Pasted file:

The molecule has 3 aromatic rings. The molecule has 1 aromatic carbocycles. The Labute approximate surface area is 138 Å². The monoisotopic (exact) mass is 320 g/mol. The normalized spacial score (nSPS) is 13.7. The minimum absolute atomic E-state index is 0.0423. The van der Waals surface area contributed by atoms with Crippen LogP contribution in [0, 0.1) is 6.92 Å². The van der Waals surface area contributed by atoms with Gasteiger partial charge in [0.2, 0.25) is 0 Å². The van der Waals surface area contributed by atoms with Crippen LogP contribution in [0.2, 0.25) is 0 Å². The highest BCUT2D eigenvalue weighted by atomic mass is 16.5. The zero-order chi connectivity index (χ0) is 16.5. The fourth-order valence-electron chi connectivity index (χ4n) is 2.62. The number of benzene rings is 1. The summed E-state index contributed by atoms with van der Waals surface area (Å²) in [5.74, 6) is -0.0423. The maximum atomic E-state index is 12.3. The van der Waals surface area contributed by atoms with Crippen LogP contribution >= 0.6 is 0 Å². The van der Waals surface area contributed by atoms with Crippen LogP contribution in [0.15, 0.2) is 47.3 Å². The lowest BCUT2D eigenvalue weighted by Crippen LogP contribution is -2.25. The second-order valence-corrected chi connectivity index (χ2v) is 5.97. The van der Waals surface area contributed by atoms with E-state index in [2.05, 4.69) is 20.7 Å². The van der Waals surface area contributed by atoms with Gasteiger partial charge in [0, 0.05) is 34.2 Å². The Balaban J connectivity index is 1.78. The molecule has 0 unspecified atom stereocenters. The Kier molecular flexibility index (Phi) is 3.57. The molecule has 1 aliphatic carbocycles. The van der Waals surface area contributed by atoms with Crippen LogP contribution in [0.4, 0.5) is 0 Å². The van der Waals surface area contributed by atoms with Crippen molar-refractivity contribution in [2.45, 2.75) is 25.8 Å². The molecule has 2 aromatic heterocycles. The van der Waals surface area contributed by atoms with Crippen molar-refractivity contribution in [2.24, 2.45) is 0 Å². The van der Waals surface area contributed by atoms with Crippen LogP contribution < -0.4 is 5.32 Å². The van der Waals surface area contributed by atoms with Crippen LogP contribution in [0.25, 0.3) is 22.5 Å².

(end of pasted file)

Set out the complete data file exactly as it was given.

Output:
The molecule has 3 aromatic rings. The molecule has 1 aromatic carbocycles. The Labute approximate surface area is 138 Å². The monoisotopic (exact) mass is 320 g/mol. The normalized spacial score (nSPS) is 13.7. The minimum absolute atomic E-state index is 0.0423. The van der Waals surface area contributed by atoms with Crippen LogP contribution in [0, 0.1) is 6.92 Å². The van der Waals surface area contributed by atoms with Gasteiger partial charge in [0.2, 0.25) is 0 Å². The van der Waals surface area contributed by atoms with Crippen LogP contribution in [0.2, 0.25) is 0 Å². The highest BCUT2D eigenvalue weighted by atomic mass is 16.5. The zero-order chi connectivity index (χ0) is 16.5. The fourth-order valence-electron chi connectivity index (χ4n) is 2.62. The number of benzene rings is 1. The summed E-state index contributed by atoms with van der Waals surface area (Å²) in [5.74, 6) is -0.0423. The maximum atomic E-state index is 12.3. The van der Waals surface area contributed by atoms with Crippen LogP contribution >= 0.6 is 0 Å². The van der Waals surface area contributed by atoms with Crippen LogP contribution in [0.15, 0.2) is 47.3 Å². The lowest BCUT2D eigenvalue weighted by Crippen LogP contribution is -2.25. The second-order valence-corrected chi connectivity index (χ2v) is 5.97. The van der Waals surface area contributed by atoms with E-state index in [2.05, 4.69) is 20.7 Å². The van der Waals surface area contributed by atoms with Gasteiger partial charge in [0, 0.05) is 34.2 Å². The Balaban J connectivity index is 1.78. The molecule has 0 unspecified atom stereocenters. The Kier molecular flexibility index (Phi) is 3.57. The molecule has 1 aliphatic carbocycles. The van der Waals surface area contributed by atoms with Crippen LogP contribution in [0.4, 0.5) is 0 Å². The van der Waals surface area contributed by atoms with Crippen molar-refractivity contribution in [2.45, 2.75) is 25.8 Å². The molecule has 2 aromatic heterocycles. The van der Waals surface area contributed by atoms with Crippen molar-refractivity contribution in [2.24, 2.45) is 0 Å². The van der Waals surface area contributed by atoms with Crippen LogP contribution < -0.4 is 5.32 Å². The van der Waals surface area contributed by atoms with Crippen LogP contribution in [0.25, 0.3) is 22.5 Å².